Growing, Growing

4917 4917_ () 4917 4917 There are seasons in life when you sit down and consider the ideas swirling in your brain. These are the times when you aren’t exactly sure what thoughts and concepts you are presently entertaining, and you aren’t sure if this is because your head is really that empty, or that it’s so full that everything has gone blank.

I’m wondering if this is my general state of being this time of year. Some moments I find myself staring at my weekly calendar and reading daily events over and over, like I am once again a student preparing for exams.

Ten years ago, this concept would have freaked me out. I might have thought this was a form of compulsive behavior (consistently checking the calendar? Really?). But now I understand (as you might as well) that it just comes with the territory. The older your children get, the faster the pace. That’s just how it is.

These days, life is fast and busy and filled with excitement. It’s challenging and overwhelming and beautiful to the core.

I’m not just putting a positive spin on it — life really is beautiful. But lately I’m realizing the beauty doesn’t always equal ease. Or fun. My days are certainly filled with a lot of fun, but never every single minute. Family life offers plenty of adventure, but also opportunities for growth in all the virtues that are oh-so-painful to grow in.

Growing times, that’s what these are. But the thing about growth is that you often don’t realize you’re growing until you see the fruit of that growth.

Last week two of our boys had big-time research papers due at school. They handled their approach to these papers as different as their genetic code. One boy sat down immediately, wrote an almost hourly schedule for himself, and then kept to that list. He would work for a while, get up and stretch, work some more, have me proof and then repeat. When he finished, he spent ninety minutes in the garage pounding on his drums to release all the pent-up energy and stress of the last few days.

The other boy wanted to do it later. Later. Okay, a little later than this? Just let me shoot some hoops to get out my energy? A little soccer in the backyard? A quick run around the block?

This went on for some time and without rehashing the painful details, let’s just say that the experience was a real learning lesson for each of us. He learned that his mother knows what she’s talking about when she says “now would be the best time.” I learned to put my foot down a little sooner.

That’s what life is like these days — important lessons, but lessons that make you feel like you just dragged yourself out of a warzone when you make it to the other side. Yes, we learned something but man that was painful. I walked around in a bit of a fog the next morning, after the reports were turned in and we marked that off our list. It felt every bit as draining as a ten-mile run around the city.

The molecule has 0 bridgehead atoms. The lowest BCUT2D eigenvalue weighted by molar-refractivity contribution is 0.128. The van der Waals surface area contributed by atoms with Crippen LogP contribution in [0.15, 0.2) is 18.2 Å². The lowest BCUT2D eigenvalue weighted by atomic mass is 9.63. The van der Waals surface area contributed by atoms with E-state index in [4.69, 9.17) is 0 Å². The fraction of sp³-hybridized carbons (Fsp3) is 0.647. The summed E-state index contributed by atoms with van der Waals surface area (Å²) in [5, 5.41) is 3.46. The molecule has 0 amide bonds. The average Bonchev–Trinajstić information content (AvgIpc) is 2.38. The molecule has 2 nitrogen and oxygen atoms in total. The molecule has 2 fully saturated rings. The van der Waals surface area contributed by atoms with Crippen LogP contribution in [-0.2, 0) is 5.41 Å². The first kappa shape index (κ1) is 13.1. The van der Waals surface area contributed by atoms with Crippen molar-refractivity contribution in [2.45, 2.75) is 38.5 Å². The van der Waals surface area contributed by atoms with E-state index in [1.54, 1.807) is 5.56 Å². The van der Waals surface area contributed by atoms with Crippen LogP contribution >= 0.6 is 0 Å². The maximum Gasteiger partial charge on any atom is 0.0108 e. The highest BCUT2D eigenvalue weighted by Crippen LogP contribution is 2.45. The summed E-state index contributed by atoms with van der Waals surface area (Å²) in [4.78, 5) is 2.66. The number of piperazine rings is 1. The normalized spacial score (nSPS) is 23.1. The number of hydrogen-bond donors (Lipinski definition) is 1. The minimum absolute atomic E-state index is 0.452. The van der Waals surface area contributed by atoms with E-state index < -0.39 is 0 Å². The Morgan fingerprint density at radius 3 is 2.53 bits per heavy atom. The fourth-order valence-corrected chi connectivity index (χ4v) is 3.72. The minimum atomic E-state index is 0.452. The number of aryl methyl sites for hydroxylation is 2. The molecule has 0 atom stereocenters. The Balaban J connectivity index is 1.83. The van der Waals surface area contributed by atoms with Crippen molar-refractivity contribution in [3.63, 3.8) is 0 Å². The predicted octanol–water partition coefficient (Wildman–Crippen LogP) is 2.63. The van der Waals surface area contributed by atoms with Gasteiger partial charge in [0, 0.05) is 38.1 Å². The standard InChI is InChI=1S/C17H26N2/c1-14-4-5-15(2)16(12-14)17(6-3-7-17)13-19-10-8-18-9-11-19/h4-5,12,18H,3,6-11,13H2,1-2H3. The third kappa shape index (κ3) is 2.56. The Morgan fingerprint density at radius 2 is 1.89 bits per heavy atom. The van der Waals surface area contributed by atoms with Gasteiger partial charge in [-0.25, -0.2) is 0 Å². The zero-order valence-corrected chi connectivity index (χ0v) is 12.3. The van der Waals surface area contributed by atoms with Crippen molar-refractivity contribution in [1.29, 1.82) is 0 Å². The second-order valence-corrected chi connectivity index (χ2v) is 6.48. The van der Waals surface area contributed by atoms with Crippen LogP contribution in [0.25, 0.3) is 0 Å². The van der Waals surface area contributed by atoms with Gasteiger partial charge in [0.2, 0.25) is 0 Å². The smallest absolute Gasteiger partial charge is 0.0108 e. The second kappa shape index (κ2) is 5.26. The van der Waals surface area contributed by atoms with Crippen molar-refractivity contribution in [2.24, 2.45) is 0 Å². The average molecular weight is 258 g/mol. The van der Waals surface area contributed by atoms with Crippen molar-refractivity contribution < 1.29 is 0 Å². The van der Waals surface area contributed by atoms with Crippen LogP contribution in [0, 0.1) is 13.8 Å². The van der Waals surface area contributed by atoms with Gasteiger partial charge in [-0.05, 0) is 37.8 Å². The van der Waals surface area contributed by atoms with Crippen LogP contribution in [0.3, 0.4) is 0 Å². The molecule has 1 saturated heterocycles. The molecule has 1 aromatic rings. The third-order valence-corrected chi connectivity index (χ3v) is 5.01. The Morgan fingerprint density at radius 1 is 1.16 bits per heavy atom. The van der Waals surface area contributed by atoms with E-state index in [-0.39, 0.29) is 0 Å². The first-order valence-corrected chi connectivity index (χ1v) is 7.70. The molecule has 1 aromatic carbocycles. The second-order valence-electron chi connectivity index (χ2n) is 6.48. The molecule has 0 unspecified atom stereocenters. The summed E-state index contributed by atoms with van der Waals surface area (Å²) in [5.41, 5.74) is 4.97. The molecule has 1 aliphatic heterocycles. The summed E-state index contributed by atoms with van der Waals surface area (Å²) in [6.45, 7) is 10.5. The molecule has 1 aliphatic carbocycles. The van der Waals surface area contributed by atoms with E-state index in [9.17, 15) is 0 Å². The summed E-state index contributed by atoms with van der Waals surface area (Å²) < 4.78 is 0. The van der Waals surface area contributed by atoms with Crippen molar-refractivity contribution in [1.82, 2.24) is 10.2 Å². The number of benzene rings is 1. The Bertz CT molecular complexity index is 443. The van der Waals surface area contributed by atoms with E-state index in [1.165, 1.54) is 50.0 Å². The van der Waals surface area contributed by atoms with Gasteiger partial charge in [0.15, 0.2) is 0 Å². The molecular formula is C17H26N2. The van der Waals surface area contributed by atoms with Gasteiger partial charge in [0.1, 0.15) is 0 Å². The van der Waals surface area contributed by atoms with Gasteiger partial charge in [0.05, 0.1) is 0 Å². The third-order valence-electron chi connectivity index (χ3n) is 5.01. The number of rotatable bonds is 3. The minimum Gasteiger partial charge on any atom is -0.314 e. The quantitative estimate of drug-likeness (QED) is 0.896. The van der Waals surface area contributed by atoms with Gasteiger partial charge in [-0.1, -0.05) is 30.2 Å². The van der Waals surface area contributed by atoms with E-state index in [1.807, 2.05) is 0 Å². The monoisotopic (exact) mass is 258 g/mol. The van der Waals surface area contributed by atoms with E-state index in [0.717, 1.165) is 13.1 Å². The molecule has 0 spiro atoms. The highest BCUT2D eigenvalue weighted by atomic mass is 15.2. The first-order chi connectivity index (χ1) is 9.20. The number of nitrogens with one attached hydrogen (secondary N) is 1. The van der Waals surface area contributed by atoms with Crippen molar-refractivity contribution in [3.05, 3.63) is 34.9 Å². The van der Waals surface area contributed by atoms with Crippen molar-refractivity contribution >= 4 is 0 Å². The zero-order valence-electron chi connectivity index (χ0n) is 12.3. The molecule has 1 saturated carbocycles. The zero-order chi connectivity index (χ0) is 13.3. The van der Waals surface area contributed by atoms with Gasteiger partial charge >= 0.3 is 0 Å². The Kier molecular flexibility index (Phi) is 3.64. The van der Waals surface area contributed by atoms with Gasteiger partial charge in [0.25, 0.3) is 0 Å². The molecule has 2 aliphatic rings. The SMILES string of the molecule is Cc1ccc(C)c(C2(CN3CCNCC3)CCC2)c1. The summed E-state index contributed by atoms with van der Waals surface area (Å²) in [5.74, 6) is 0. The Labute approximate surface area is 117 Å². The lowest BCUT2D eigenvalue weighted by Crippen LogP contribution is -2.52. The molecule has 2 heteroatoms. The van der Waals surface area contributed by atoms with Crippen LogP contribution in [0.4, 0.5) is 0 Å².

And then, the next day, I take my oldest son to the doctor for a recheck on his broken collarbone. As we leave the building with the directive of a few more weeks in the sling, my son is quick to hold the door open for me. He stands and waits while another group enters the building, holding the door for them.

It’s just a little thing, but it is enough. It is the fruit of our efforts. It is the life we are living. A gentle reminder that we are in the trenches, that the price is high and the cost, many days, is every bit that you have to pay. And then a little more on top.

But it’s worth it. It is worth it. Even when the silence is deafening. Even when your head is so full of To Do’s and What If’s and How in the World’s?

Your head is full to overflowing, but your heart is full as well. That is the thing that keeps us going, that’s what makes this crazy ride worth the whiplash.

This originally appeared in The Southern Cross. 4917″>



  1. I love how you wrote: “Growing times, that’s what these are. But the thing about growth is that you often don’t realize you’re growing until you see the fruit of that growth.”

    I often notice this with my children’s growth. All of the sudden one day I realize I’m not constantly on my son to respond to me respectfully. And then I realize, wow-he grew! And then it’s on to the next bout of growing. But what I hadn’t thought of until your post was how it relates to my own growth, too.

    It’s a hopeful thought. Today I was puttering around making dinner and SOOO tired. I prayed for the grace to love my cross. And then I thought how much I hated crosses and that I just didn’t feel like dealing with it today in such a positive way. It’s hopeful to remind myself that I am growing in these painful moments. Instead of feeling hope-less that I’ll never make it as a saint because I just want to dodge the suffering.


  2. So true. As my boys become men, they are such a joy to watch, even when we’re still in the season of teaching, correcting, adjusting. But I can see these glimpses, big and small, of the men they are becoming and it’s such a grace.